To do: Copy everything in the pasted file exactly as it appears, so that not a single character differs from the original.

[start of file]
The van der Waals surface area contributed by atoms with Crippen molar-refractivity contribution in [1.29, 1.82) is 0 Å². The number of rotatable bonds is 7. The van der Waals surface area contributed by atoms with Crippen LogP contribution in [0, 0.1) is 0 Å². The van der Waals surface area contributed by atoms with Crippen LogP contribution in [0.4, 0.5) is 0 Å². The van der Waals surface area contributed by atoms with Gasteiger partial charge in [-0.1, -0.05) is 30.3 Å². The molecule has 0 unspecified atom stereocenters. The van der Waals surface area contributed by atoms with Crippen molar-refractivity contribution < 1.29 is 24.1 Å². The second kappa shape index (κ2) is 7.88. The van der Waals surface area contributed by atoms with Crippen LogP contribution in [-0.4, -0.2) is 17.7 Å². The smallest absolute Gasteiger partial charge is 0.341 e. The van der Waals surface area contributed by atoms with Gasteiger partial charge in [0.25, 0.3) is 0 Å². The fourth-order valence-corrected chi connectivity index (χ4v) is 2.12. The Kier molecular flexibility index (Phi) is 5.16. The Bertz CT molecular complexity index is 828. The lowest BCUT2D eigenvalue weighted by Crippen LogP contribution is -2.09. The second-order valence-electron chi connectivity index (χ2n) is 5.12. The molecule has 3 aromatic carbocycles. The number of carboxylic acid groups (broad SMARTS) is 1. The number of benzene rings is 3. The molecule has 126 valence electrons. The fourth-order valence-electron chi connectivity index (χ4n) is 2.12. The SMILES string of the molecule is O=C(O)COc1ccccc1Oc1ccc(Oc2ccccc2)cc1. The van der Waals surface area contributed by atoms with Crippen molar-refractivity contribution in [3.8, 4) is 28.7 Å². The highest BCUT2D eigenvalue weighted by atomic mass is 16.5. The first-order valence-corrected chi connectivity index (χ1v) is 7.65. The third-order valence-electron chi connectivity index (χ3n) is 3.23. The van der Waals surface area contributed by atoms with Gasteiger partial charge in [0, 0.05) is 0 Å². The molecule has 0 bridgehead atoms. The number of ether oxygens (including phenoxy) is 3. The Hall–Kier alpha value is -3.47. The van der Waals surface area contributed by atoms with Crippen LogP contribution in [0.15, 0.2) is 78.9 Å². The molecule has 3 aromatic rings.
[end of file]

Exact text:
The van der Waals surface area contributed by atoms with Crippen molar-refractivity contribution in [1.29, 1.82) is 0 Å². The number of rotatable bonds is 7. The van der Waals surface area contributed by atoms with Crippen LogP contribution in [0, 0.1) is 0 Å². The van der Waals surface area contributed by atoms with Crippen LogP contribution in [0.4, 0.5) is 0 Å². The van der Waals surface area contributed by atoms with Gasteiger partial charge in [-0.1, -0.05) is 30.3 Å². The molecule has 0 unspecified atom stereocenters. The van der Waals surface area contributed by atoms with Crippen molar-refractivity contribution < 1.29 is 24.1 Å². The second kappa shape index (κ2) is 7.88. The van der Waals surface area contributed by atoms with Crippen LogP contribution in [-0.4, -0.2) is 17.7 Å². The smallest absolute Gasteiger partial charge is 0.341 e. The van der Waals surface area contributed by atoms with Gasteiger partial charge in [0.25, 0.3) is 0 Å². The fourth-order valence-corrected chi connectivity index (χ4v) is 2.12. The Kier molecular flexibility index (Phi) is 5.16. The Bertz CT molecular complexity index is 828. The lowest BCUT2D eigenvalue weighted by Crippen LogP contribution is -2.09. The second-order valence-electron chi connectivity index (χ2n) is 5.12. The molecule has 3 aromatic carbocycles. The number of carboxylic acid groups (broad SMARTS) is 1. The number of benzene rings is 3. The molecule has 126 valence electrons. The fourth-order valence-electron chi connectivity index (χ4n) is 2.12. The SMILES string of the molecule is O=C(O)COc1ccccc1Oc1ccc(Oc2ccccc2)cc1. The van der Waals surface area contributed by atoms with Crippen molar-refractivity contribution in [3.8, 4) is 28.7 Å². The highest BCUT2D eigenvalue weighted by atomic mass is 16.5. The first-order valence-corrected chi connectivity index (χ1v) is 7.65. The third-order valence-electron chi connectivity index (χ3n) is 3.23. The van der Waals surface area contributed by atoms with Gasteiger partial charge in [0, 0.05) is 0 Å². The molecule has 0 bridgehead atoms. The number of ether oxygens (including phenoxy) is 3. The Hall–Kier alpha value is -3.47. The van der Waals surface area contributed by atoms with Crippen LogP contribution in [0.15, 0.2) is 78.9 Å². The molecule has 3 aromatic rings.